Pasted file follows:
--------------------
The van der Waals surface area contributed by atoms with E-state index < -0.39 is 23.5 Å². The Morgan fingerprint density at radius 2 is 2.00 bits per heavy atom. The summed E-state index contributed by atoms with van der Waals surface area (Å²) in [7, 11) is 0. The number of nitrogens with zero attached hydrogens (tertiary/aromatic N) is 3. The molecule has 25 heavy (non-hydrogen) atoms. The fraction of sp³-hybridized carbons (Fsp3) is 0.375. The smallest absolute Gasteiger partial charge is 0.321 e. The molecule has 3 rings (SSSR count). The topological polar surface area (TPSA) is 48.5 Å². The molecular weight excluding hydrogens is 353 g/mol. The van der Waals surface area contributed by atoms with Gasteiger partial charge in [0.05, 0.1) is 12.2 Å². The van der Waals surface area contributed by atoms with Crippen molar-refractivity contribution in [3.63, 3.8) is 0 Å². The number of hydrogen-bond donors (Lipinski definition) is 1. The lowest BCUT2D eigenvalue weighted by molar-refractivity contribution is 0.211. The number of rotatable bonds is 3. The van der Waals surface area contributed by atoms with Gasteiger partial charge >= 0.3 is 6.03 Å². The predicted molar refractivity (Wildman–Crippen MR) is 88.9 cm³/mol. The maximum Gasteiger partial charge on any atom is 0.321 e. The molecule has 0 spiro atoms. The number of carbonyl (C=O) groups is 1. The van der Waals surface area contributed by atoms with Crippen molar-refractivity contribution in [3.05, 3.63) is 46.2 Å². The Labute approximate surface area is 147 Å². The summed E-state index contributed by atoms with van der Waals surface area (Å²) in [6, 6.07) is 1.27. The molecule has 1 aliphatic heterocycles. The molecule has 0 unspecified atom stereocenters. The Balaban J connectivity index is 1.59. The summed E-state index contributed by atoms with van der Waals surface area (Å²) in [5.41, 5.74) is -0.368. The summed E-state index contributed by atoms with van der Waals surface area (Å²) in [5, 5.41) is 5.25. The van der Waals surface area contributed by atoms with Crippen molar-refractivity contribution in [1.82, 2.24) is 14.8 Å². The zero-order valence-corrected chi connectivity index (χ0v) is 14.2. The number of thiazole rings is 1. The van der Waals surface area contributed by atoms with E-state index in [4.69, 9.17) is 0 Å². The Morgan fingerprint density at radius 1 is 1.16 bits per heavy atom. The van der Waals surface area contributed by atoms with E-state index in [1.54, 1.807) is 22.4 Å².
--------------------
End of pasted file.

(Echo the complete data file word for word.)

The van der Waals surface area contributed by atoms with E-state index < -0.39 is 23.5 Å². The Morgan fingerprint density at radius 2 is 2.00 bits per heavy atom. The summed E-state index contributed by atoms with van der Waals surface area (Å²) in [7, 11) is 0. The number of nitrogens with zero attached hydrogens (tertiary/aromatic N) is 3. The molecule has 25 heavy (non-hydrogen) atoms. The fraction of sp³-hybridized carbons (Fsp3) is 0.375. The smallest absolute Gasteiger partial charge is 0.321 e. The molecule has 3 rings (SSSR count). The topological polar surface area (TPSA) is 48.5 Å². The molecular weight excluding hydrogens is 353 g/mol. The van der Waals surface area contributed by atoms with Gasteiger partial charge in [0.05, 0.1) is 12.2 Å². The van der Waals surface area contributed by atoms with Crippen molar-refractivity contribution in [3.63, 3.8) is 0 Å². The number of hydrogen-bond donors (Lipinski definition) is 1. The lowest BCUT2D eigenvalue weighted by molar-refractivity contribution is 0.211. The number of rotatable bonds is 3. The van der Waals surface area contributed by atoms with Gasteiger partial charge >= 0.3 is 6.03 Å². The predicted molar refractivity (Wildman–Crippen MR) is 88.9 cm³/mol. The maximum Gasteiger partial charge on any atom is 0.321 e. The molecule has 0 spiro atoms. The number of carbonyl (C=O) groups is 1. The van der Waals surface area contributed by atoms with Crippen molar-refractivity contribution in [3.05, 3.63) is 46.2 Å². The Labute approximate surface area is 147 Å². The summed E-state index contributed by atoms with van der Waals surface area (Å²) in [6, 6.07) is 1.27. The molecule has 1 aliphatic heterocycles. The molecule has 0 unspecified atom stereocenters. The Balaban J connectivity index is 1.59. The summed E-state index contributed by atoms with van der Waals surface area (Å²) in [5.41, 5.74) is -0.368. The summed E-state index contributed by atoms with van der Waals surface area (Å²) in [5, 5.41) is 5.25. The van der Waals surface area contributed by atoms with Crippen molar-refractivity contribution in [1.82, 2.24) is 14.8 Å². The zero-order valence-corrected chi connectivity index (χ0v) is 14.2. The number of thiazole rings is 1. The van der Waals surface area contributed by atoms with E-state index in [4.69, 9.17) is 0 Å². The Morgan fingerprint density at radius 1 is 1.16 bits per heavy atom. The van der Waals surface area contributed by atoms with E-state index in [1.54, 1.807) is 22.4 Å².